Nothing ever goes like you expect it to.
I expected that I’d be wading through years of rejections before I got one acceptance. Maybe I’d get a few honorable mentions or other certificates from Writers of the Future along the way, but surely it would be years before I even came close to winning.
All of that changed with one phone call, and even that part defied expectations. The day before I received the phone call, I had emailed the contest coordinator to ask about my result, having not heard when everyone on the contest forums did. Of course I missed her call while walking the dog, because that’s how it goes. When I opened up the voicemail and heard, “Hi, this is Joni Labaqui from Writers of the Future…I have good news about the contest,” I turned to look at my husband and said, “Phone calls only mean one thing. But that doesn’t make any sense.” So, with shaking hands, I replayed the voicemail, wrote down the phone number she gave, and dialed.
Well, she picked up, chatted with me for a bit, and then happily told me that I’d been a finalist and was chosen as the third place winner. Thankfully, when I had absolutely no words to describe how hard I was freaking out, she was very kind to me and asked me about my story, congratulated me, and explained how everything was going to work.
For those of you who know Writers of the Future, feel free to skip this paragraph, but for those of you who don’t, here’s what “everything” means. Well, first, it’s prize money, in addition to payment for being printed in their yearly anthology. Then it’s the contest paying for your flights and lodging to go out to Hollywood for a week-long writing workshop led by terrifyingly talented scifi and fantasy writers like David Farland, Tim Powers, and Orson Scott Card. Then, at the end of what is essentially writer bootcamp, they have you fitted for tuxes and dresses (or is it gowns? Clearly I don’t wear enough of them to know the difference), have your hair and makeup professionally done, and send you in a limo to a big gala where everyone accepts their awards and makes a speech. Not to mention the part where you also get interviewed for the WotF podcast. But one of the parts I’m most excited for? One of the winning illustrators from the parallel contest, Illustrators of the Future, illustrates your story and it goes into the anthology along with your story. That is crazy to me. I can’t wait to see what one of these incredibly talented people comes up with! I know this sounds like a lot, but I’m positive I’m forgetting to list at least one thing here.
So, wow. This was completely unexpected. Sure, I’ve been working hard, trying to find and digest all the information I can and writing my butt off, but I never expected to win this contest on my second submission. I’m still half wondering if Joni isn’t going to call me back at any moment to tell me that there’s been a mistake, and either they got the wrong person or I’ve been disqualified or…really anything other than that I won this contest and get to participate in all the insanely cool stuff that comes with it. This will be my first published story as well, and my winning story was the second story I’d submitted…anywhere. At all, in my whole life. I thought I would have a few more years to navigate this whole “how to submit your work properly” thing, but here it is.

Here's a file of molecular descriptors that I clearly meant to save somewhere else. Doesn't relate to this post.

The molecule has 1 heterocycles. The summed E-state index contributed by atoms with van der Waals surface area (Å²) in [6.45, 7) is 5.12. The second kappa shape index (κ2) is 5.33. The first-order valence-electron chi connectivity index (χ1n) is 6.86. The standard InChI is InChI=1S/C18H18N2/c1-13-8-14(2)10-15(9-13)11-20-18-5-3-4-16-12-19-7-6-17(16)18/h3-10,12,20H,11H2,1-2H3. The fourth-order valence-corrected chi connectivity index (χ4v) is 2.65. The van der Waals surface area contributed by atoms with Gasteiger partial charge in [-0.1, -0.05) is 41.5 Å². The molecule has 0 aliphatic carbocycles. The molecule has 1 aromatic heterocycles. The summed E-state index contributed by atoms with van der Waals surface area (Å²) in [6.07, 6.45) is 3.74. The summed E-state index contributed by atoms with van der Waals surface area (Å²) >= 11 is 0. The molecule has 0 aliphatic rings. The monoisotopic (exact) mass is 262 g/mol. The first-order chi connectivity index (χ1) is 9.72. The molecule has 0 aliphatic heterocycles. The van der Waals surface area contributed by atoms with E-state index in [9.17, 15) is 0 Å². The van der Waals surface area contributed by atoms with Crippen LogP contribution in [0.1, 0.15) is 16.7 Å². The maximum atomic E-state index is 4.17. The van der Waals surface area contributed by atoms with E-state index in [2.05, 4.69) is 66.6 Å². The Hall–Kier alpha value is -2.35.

I have a lot of people to thank for this, all of whom will also be publicly and lavishly thanked in my acceptance speech as well in April.
First and foremost: my husband. He is an absolute gem who has suffered through reading the early stages of every single one of my stories with nary a complaint. Without him, my WotF winner would have had a whole different ending, but he read the first one and kindly told me that it was terrible and I needed to scrap it. He was right. It was terrible.
Second: Wulf Moon, for his advice and his challenge, and the Writers of the Future forumites, for their advice, kindness, and support. Moon’s Super Secret Bonus Challenge on the forum has been invaluable to many, including myself, and I read the whole thread front to back while I was writing my winner. And I tell you, that was no mean feat. It was about 36 pages long when I started reading it, and at the time of this writing it is up to 61 pages, with over 1,000 comments.
Third: My lovely friend Tiffany, who told me that no, those parts do not need to be in past perfect tense, and yes, I should strongly consider making them not be in past perfect tense. You were right, and you made that story a million times stronger than it would have been otherwise.
In programming, when you learn a new language, the first thing most people do is write a program that simply prints out, “Hello, world.” And writing fiction, although I do it in my native language, is still like learning a new language. Same concepts apply, but the syntax is different. So, this story is it. This is my “Hello, world.”